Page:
And while Gary was coming to terms with his second-place finish in London, Iain suffered his own personal disappointment in Berwick. He explained: “I’ve got a 25 year old malt whisky that my wife bought me for my anniversary. That was eight years ago.
“I told Gary then ‘I’ll open this when you’re world champion!’ I texted him on Monday saying I’d dusted it off! But it’s back on the shelf now.
“I’ve waited eight years to open it so I can wait nine - hopefully he’ll only need one more year! He’s getting closer.”
Despite eventually losing out to 25 year-old Lewis, Gary was a true star of the show, transcending his number eleven seeding with a series of magnificent performances.
In the early rounds the Berwickshire ace swept past former world champion Dennis Priestley, before whitewashing Andy ‘The Pieman’ Smith 4-0. He then demolished Raymond Van Barneveld in the quarter-finals on the same Saturday night that Phil ‘The Power’ Taylor was eliminated from the proceedings.
Less than 24 hours later, Gary put on a royal show in front of Prince Harry, comfortably disposing of Terry Jenkins to claim his place in the final.
“We knew anything could happen in the final,” Iain commented. “I knew Gary could do it - he hadn’t faltered up to that point, but then neither had Adrian Lewis,
“Gary had the highest averages, but at that point averages don’t actually count for a lot - it comes down to nerve.”
With nerves costing Gary in previous tournaments, Iain was pleased to see his pub team’s former player cruising through the rounds to reach the final.
“He’s totally changed, I don’t know what’s happened to him!” Iain said. “I used to wind him up about how nervous he got, I told him he needed to go to a shrink!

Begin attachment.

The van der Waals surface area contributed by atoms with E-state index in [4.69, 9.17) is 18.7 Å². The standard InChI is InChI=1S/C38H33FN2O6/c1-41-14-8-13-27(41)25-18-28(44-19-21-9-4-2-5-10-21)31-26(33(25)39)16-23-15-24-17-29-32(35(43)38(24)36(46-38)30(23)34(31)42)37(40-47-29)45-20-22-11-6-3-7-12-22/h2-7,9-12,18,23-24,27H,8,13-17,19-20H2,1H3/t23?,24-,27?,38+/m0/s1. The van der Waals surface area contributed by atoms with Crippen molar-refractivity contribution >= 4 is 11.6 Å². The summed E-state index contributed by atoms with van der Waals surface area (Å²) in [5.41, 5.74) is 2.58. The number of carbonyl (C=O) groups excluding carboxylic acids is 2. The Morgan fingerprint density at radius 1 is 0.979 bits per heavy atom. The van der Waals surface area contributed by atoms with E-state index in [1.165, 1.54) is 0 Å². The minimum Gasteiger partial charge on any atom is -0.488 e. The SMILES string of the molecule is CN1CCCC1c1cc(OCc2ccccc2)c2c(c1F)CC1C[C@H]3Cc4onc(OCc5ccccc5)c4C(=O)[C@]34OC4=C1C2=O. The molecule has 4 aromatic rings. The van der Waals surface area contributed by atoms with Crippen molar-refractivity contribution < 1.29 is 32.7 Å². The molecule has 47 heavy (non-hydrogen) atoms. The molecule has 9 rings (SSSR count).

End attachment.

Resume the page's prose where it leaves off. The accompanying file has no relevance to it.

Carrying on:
“But he completely kept his focus this time out, it’s like he’s got nothing to lose.
“He even looked quite calm in the final and that game was worth a hundred thousand pounds, that has to be weighing on your mind!”
And although he couldn’t call which way the final would go, Iain stuck loyally by the Eyemouth expert. “I thought he would do it. I backed him, I always do.
“Mind, I’ve lost more than I’ve won!” he admitted.
Despite falling at the final hurdle, Iain insisted that Gary, who now runs The Wellington Arms pub in Rooksbridge, Somerset, will be pleased with the last fortnight. “He’ll be quite happy,” Iain said. “His attitude is ‘If I win I win, if I lose I lose’.
“He keeps saying he’s getting too old, but he’s only 40! I’m sure he will be up for it next year.”
Iain added: “I’ve been sponsoring Gary for years so I’m quite pleased for him, he’s doing well.”
Gary’s former practice partner, Robert Hay, from Duns, hailed his old pal’s success in reaching the final as an amazing achievement for any Scottish darts player.
“Gary is as good as anyone I have ever played with,” he said.
With a cheque for £100,000 and a place in the eight-man Premier League due to start next month, the future is looking bright for Gary Anderson.
And with Iain’s malt whisky shelved for at least another year, it could well be cracked open sooner rather than later.